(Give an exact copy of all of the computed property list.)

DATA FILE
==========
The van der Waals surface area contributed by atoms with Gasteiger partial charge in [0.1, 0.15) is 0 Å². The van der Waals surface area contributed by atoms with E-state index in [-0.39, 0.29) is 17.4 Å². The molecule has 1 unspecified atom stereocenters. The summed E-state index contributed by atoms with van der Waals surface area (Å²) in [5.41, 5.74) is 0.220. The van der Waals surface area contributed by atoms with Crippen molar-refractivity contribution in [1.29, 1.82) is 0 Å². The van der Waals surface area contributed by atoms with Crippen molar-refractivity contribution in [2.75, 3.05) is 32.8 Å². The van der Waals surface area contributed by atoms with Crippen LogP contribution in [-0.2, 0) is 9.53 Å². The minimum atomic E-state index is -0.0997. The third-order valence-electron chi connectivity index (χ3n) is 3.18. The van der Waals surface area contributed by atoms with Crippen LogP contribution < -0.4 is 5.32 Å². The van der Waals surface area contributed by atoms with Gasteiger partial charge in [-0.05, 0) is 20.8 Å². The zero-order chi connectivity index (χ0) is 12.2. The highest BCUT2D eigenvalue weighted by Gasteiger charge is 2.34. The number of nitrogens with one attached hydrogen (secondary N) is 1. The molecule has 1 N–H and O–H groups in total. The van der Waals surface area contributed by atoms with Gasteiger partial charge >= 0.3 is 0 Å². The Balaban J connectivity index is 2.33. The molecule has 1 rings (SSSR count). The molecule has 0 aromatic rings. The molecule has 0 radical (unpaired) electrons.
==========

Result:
The van der Waals surface area contributed by atoms with Gasteiger partial charge in [0.1, 0.15) is 0 Å². The van der Waals surface area contributed by atoms with E-state index in [-0.39, 0.29) is 17.4 Å². The molecule has 1 unspecified atom stereocenters. The summed E-state index contributed by atoms with van der Waals surface area (Å²) in [5.41, 5.74) is 0.220. The van der Waals surface area contributed by atoms with Crippen molar-refractivity contribution in [1.29, 1.82) is 0 Å². The van der Waals surface area contributed by atoms with Crippen molar-refractivity contribution in [2.75, 3.05) is 32.8 Å². The van der Waals surface area contributed by atoms with Crippen LogP contribution in [-0.2, 0) is 9.53 Å². The minimum atomic E-state index is -0.0997. The third-order valence-electron chi connectivity index (χ3n) is 3.18. The van der Waals surface area contributed by atoms with Crippen LogP contribution < -0.4 is 5.32 Å². The van der Waals surface area contributed by atoms with Gasteiger partial charge in [-0.05, 0) is 20.8 Å². The zero-order chi connectivity index (χ0) is 12.2. The highest BCUT2D eigenvalue weighted by Gasteiger charge is 2.34. The number of nitrogens with one attached hydrogen (secondary N) is 1. The molecule has 1 N–H and O–H groups in total. The van der Waals surface area contributed by atoms with Gasteiger partial charge >= 0.3 is 0 Å². The Balaban J connectivity index is 2.33. The molecule has 1 rings (SSSR count). The molecule has 0 aromatic rings. The molecule has 0 radical (unpaired) electrons.